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NFPA 704-2017 hazard rating reading (legibility) distances

Question asked by mstromme on Apr 25, 2019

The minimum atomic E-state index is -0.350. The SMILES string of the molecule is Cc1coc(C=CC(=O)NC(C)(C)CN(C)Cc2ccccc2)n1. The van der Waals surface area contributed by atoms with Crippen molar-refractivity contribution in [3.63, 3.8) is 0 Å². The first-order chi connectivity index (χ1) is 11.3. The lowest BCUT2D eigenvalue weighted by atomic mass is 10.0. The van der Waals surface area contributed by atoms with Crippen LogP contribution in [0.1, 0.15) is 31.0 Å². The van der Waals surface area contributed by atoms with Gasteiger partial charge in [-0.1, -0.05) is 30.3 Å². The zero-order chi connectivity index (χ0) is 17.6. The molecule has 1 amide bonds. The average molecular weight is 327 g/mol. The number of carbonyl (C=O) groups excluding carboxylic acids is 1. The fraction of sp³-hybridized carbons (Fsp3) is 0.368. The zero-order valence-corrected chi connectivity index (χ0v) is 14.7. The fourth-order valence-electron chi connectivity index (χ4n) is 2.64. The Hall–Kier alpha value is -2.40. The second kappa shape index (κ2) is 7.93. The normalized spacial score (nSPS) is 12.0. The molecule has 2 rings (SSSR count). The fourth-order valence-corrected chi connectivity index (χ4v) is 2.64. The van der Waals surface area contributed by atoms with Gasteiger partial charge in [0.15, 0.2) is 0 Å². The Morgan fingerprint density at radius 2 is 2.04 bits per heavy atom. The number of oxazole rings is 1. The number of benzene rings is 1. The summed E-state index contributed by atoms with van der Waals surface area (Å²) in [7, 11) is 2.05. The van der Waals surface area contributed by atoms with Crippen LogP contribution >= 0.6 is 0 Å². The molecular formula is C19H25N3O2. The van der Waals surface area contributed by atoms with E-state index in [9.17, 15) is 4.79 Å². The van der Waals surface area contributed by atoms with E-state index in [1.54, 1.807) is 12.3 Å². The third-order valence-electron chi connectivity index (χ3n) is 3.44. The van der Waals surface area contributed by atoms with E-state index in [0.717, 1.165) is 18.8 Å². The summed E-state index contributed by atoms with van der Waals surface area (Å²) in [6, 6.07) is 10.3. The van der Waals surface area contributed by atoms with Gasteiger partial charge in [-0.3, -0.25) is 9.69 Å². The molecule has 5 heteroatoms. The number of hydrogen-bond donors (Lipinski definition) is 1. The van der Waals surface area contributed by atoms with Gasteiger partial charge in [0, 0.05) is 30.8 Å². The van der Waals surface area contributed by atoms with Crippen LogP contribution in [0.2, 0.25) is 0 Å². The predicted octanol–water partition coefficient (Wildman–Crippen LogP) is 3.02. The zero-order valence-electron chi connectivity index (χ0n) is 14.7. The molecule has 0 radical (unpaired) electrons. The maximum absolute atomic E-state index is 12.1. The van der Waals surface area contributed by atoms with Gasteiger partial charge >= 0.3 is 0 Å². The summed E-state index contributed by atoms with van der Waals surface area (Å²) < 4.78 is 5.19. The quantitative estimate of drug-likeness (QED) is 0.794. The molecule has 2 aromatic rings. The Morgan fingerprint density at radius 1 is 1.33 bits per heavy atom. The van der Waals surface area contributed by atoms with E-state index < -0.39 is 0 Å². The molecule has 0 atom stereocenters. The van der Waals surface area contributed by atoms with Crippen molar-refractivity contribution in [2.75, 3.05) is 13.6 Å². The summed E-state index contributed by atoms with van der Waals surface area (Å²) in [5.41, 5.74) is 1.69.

Our question deals with NFPA 704-2017, Standard System for the Identification of the Hazards of Materials for Emergency Response. We plotted the NFPA 704-2017 hazard rating reading (legibility) distances and hazard rating inches from Figure 9.1(c) on a line chart. We put hazard rating inches along the horizontal axis (or x axis), and we put reading distance feet along the vertical axis (or y axis). Then we proceeded to plot the line on the chart using the NFPA 704 inches and feet from Figure 9.1(c)………………………………..You would expect to see a straight line, meaning as you go up in inches, the reading distance (legibility) would go up proportionally. However, that’s not what you get when you plot the inches and feet from figure 9.1(c). For example, the figure says a 2 inch rating is readable (legible) at 75 feet, and you’d expect a 4 inch rating to be double that (or 150 feet), but the Figure says it is more readable than that and a 4 inch rating is readable at 200 feet. Likewise the figure says a 6 inch rating is readable at 300 feet, so you’d think a 3 inch rating would have a reading distance half that (or 150 feet), but the figure says it is not that readable, and a 3 inch rating is only readable (legible) up to 100 feet………………………………..QUESTION 1: How can we calculate the readability (legibility) in feet for hazard ratings that are between or greater than or less than the inches given in the figure? ………………………………..QUESTION 2: How do we calculate the reading (legibility) distance of a rating that is the following in height: (a) ¾ inch, (b) 1 and 7/16 inches, (c) 3 and 13/16 inches, (d) 4 and 11/16 inches, and (e) 7 and 1/16 inches. Each of these rating heights are between or outside of the inches listed in Figure 9.1(c).………………………………..QUESTION 3: Using our line chart, we see and can determine the slope of the line between the 1, 2, 3, 4, and 6 inch dimensions. Are we to use that slope to calculate the reading (legibility) distance for the rating heights in examples (a) to (e) above? ………………………………..QUESTION 4: What is the original source of the reading (legibility) distances in Figure 9.1(c)? ………………………………..QUESTION 5: Why do the legibility distances not form a straight line, based on the hazard rating inches, on our line chart? ………………………………..QUESTION 6: Why is a 4 inch rating (with a 200 feet legibility) twice as legible as a 3 inch rating (with 100 feet legibility)? Thank you so much for your time and expertise........................Chart attachment: The attached line chart shows the NFPA reading (legibility) distances and other trajectories. The dark blue line is the NFPA reading distances. The gray, orange, yellow, and light blue lines show other possible trajectories that we formulated.

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